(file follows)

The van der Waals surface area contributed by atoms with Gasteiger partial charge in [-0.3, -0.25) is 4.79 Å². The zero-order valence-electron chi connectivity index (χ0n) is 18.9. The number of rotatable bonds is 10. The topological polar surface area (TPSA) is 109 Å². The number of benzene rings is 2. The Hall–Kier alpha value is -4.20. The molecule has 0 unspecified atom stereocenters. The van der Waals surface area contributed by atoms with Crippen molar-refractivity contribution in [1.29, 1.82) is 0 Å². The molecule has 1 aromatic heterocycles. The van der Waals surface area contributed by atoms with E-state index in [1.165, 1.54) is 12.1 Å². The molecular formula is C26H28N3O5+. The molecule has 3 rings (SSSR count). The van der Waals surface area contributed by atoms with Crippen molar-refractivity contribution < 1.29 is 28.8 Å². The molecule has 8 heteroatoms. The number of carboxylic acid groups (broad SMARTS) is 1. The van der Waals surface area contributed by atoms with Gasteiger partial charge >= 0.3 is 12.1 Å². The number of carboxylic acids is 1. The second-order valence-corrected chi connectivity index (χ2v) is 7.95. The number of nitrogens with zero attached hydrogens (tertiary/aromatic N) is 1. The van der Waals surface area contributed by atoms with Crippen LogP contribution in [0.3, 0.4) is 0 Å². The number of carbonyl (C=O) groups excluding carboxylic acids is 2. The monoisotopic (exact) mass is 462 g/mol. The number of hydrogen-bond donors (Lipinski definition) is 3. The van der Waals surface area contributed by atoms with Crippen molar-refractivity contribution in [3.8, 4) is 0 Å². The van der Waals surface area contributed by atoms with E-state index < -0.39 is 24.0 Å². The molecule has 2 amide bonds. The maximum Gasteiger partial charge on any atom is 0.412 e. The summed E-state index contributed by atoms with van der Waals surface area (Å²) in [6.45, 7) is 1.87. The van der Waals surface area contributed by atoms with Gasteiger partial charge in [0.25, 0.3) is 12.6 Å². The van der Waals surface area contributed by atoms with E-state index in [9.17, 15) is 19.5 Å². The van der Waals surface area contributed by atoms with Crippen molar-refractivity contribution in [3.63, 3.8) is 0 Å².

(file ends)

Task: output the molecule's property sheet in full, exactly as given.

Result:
The van der Waals surface area contributed by atoms with Gasteiger partial charge in [-0.3, -0.25) is 4.79 Å². The zero-order valence-electron chi connectivity index (χ0n) is 18.9. The number of rotatable bonds is 10. The topological polar surface area (TPSA) is 109 Å². The number of benzene rings is 2. The Hall–Kier alpha value is -4.20. The molecule has 0 unspecified atom stereocenters. The van der Waals surface area contributed by atoms with Crippen molar-refractivity contribution in [1.29, 1.82) is 0 Å². The molecule has 1 aromatic heterocycles. The van der Waals surface area contributed by atoms with E-state index in [1.165, 1.54) is 12.1 Å². The molecular formula is C26H28N3O5+. The molecule has 3 rings (SSSR count). The van der Waals surface area contributed by atoms with Crippen molar-refractivity contribution < 1.29 is 28.8 Å². The molecule has 8 heteroatoms. The number of carboxylic acid groups (broad SMARTS) is 1. The van der Waals surface area contributed by atoms with Gasteiger partial charge >= 0.3 is 12.1 Å². The number of carboxylic acids is 1. The second-order valence-corrected chi connectivity index (χ2v) is 7.95. The number of nitrogens with zero attached hydrogens (tertiary/aromatic N) is 1. The van der Waals surface area contributed by atoms with Crippen LogP contribution in [0.3, 0.4) is 0 Å². The number of carbonyl (C=O) groups excluding carboxylic acids is 2. The monoisotopic (exact) mass is 462 g/mol. The number of hydrogen-bond donors (Lipinski definition) is 3. The van der Waals surface area contributed by atoms with Crippen molar-refractivity contribution in [3.8, 4) is 0 Å². The van der Waals surface area contributed by atoms with E-state index < -0.39 is 24.0 Å². The molecule has 2 amide bonds. The maximum Gasteiger partial charge on any atom is 0.412 e. The summed E-state index contributed by atoms with van der Waals surface area (Å²) in [6.45, 7) is 1.87. The van der Waals surface area contributed by atoms with Gasteiger partial charge in [0.25, 0.3) is 12.6 Å². The van der Waals surface area contributed by atoms with E-state index in [9.17, 15) is 19.5 Å². The van der Waals surface area contributed by atoms with Crippen molar-refractivity contribution in [3.63, 3.8) is 0 Å².